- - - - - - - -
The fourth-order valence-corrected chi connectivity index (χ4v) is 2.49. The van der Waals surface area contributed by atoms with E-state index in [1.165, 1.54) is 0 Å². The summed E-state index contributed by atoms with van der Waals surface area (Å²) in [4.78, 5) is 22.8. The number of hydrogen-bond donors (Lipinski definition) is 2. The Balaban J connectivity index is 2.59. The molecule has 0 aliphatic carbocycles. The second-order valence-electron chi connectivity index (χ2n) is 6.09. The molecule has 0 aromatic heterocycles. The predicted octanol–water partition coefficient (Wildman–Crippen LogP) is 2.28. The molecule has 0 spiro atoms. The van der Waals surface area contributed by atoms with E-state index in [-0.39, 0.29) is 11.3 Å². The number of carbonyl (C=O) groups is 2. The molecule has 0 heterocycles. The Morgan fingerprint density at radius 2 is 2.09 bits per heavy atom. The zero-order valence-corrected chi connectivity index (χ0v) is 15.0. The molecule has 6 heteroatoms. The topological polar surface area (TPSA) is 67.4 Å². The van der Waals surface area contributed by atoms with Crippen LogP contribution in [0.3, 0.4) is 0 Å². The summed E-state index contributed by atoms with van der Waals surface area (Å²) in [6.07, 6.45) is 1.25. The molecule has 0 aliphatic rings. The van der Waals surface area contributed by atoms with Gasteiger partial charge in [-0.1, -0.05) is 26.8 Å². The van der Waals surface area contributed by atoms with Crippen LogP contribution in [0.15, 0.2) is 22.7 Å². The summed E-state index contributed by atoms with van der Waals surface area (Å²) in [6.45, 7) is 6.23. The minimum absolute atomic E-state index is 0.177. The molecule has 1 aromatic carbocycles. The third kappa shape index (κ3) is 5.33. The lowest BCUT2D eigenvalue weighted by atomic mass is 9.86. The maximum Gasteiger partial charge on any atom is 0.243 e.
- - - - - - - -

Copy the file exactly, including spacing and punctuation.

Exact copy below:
The fourth-order valence-corrected chi connectivity index (χ4v) is 2.49. The van der Waals surface area contributed by atoms with E-state index in [1.165, 1.54) is 0 Å². The summed E-state index contributed by atoms with van der Waals surface area (Å²) in [4.78, 5) is 22.8. The number of hydrogen-bond donors (Lipinski definition) is 2. The Balaban J connectivity index is 2.59. The molecule has 0 aliphatic carbocycles. The second-order valence-electron chi connectivity index (χ2n) is 6.09. The molecule has 0 aromatic heterocycles. The predicted octanol–water partition coefficient (Wildman–Crippen LogP) is 2.28. The molecule has 0 spiro atoms. The van der Waals surface area contributed by atoms with E-state index in [-0.39, 0.29) is 11.3 Å². The number of carbonyl (C=O) groups is 2. The molecule has 0 heterocycles. The Morgan fingerprint density at radius 2 is 2.09 bits per heavy atom. The zero-order valence-corrected chi connectivity index (χ0v) is 15.0. The molecule has 6 heteroatoms. The topological polar surface area (TPSA) is 67.4 Å². The van der Waals surface area contributed by atoms with Crippen LogP contribution in [0.3, 0.4) is 0 Å². The summed E-state index contributed by atoms with van der Waals surface area (Å²) in [6.07, 6.45) is 1.25. The molecule has 0 aliphatic rings. The van der Waals surface area contributed by atoms with Gasteiger partial charge in [-0.1, -0.05) is 26.8 Å². The van der Waals surface area contributed by atoms with Crippen LogP contribution in [0.15, 0.2) is 22.7 Å². The summed E-state index contributed by atoms with van der Waals surface area (Å²) in [6.45, 7) is 6.23. The minimum absolute atomic E-state index is 0.177. The molecule has 1 aromatic carbocycles. The third kappa shape index (κ3) is 5.33. The lowest BCUT2D eigenvalue weighted by atomic mass is 9.86. The maximum Gasteiger partial charge on any atom is 0.243 e.